Wild relatives of key crops not protected in gene bank, study finds
The wild, sometimes scraggly cousins of grains and vegetables have a role to play in food security, but urgent action is needed to conserve them, says a new study published today in Nature Plants. The first global survey of the distribution and conservation of 1076 wild relatives of 81 crops finds that more than 95% are insufficiently safeguarded in the world’s gene banks, which store seeds and other plant tissues that can be used for future breeding efforts….read more.
Article submitted by: Kelly Racette
Kelly recently graduated with an M.S. with a concentration in agroecology last December. She is currently a first year Ph.D. student in Agronomy, under the supervision of Dr. Barry Tillman and Dr. Diane Rowland. Her doctoral research focuses on the impacts of generational stress memory and parent-of-origin/maternal provisioning effects on breeding peanut for drought tolerance.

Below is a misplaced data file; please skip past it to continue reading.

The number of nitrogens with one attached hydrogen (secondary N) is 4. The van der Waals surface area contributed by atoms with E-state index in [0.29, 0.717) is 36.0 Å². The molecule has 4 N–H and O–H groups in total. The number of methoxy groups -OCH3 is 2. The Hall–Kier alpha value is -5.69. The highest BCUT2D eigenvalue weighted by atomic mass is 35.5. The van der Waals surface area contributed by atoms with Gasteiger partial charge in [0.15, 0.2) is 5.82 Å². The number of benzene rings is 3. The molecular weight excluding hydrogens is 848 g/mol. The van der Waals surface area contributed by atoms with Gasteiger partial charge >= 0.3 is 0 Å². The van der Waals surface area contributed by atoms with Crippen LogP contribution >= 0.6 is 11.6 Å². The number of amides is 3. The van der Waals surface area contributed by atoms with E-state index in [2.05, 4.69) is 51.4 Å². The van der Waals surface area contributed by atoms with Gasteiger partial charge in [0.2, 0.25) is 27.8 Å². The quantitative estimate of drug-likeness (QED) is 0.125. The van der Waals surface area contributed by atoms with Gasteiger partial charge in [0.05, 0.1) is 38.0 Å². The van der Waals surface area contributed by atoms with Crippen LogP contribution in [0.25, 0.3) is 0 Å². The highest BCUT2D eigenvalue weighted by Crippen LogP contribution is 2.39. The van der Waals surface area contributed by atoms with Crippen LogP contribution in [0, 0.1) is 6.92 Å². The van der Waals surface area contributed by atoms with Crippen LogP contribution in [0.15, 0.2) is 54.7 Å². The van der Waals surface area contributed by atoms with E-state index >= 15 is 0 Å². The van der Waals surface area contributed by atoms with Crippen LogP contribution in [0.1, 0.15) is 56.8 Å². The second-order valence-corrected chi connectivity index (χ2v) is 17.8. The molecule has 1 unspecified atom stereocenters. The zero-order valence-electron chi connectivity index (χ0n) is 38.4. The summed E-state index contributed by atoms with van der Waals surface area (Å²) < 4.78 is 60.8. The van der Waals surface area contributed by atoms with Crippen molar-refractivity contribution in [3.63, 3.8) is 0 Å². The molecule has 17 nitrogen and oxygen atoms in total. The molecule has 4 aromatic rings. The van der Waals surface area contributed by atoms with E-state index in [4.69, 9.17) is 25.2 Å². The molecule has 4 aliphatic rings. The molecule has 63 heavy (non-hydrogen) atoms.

Statement about why the article is of interest to her:
“This article is important to agroecology because the maintenance of our gene banks is critical in both maintaining diversity within our crops and improving current cultivated varieties through breeding programs. The wild-types of the crops that we grow can also teach us a great deal about how current varieties will respond to various stresses in the environment.”